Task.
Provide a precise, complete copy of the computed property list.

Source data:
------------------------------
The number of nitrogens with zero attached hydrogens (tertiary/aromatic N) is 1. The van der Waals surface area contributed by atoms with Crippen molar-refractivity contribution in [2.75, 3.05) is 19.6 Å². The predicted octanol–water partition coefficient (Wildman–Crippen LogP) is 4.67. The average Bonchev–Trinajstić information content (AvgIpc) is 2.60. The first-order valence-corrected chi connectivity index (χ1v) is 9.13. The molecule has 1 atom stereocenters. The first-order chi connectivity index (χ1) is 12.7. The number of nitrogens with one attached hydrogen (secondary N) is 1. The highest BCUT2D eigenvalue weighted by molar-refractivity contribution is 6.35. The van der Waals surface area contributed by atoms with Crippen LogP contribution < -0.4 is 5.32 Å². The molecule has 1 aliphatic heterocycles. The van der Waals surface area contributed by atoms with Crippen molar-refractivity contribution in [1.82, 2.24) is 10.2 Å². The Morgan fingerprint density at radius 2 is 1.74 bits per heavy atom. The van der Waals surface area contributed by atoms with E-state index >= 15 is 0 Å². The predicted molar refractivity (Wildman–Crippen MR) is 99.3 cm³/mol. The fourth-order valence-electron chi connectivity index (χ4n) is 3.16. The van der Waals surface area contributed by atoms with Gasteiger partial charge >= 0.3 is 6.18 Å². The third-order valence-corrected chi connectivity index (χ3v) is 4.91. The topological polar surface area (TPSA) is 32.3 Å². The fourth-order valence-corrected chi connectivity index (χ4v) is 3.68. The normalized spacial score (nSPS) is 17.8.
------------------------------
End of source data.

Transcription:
The number of nitrogens with zero attached hydrogens (tertiary/aromatic N) is 1. The van der Waals surface area contributed by atoms with Crippen molar-refractivity contribution in [2.75, 3.05) is 19.6 Å². The predicted octanol–water partition coefficient (Wildman–Crippen LogP) is 4.67. The average Bonchev–Trinajstić information content (AvgIpc) is 2.60. The first-order valence-corrected chi connectivity index (χ1v) is 9.13. The molecule has 1 atom stereocenters. The first-order chi connectivity index (χ1) is 12.7. The number of nitrogens with one attached hydrogen (secondary N) is 1. The highest BCUT2D eigenvalue weighted by molar-refractivity contribution is 6.35. The van der Waals surface area contributed by atoms with Crippen LogP contribution < -0.4 is 5.32 Å². The molecule has 1 aliphatic heterocycles. The van der Waals surface area contributed by atoms with Crippen molar-refractivity contribution in [1.82, 2.24) is 10.2 Å². The Morgan fingerprint density at radius 2 is 1.74 bits per heavy atom. The van der Waals surface area contributed by atoms with E-state index >= 15 is 0 Å². The predicted molar refractivity (Wildman–Crippen MR) is 99.3 cm³/mol. The fourth-order valence-electron chi connectivity index (χ4n) is 3.16. The van der Waals surface area contributed by atoms with Gasteiger partial charge >= 0.3 is 6.18 Å². The third-order valence-corrected chi connectivity index (χ3v) is 4.91. The topological polar surface area (TPSA) is 32.3 Å². The fourth-order valence-corrected chi connectivity index (χ4v) is 3.68. The normalized spacial score (nSPS) is 17.8.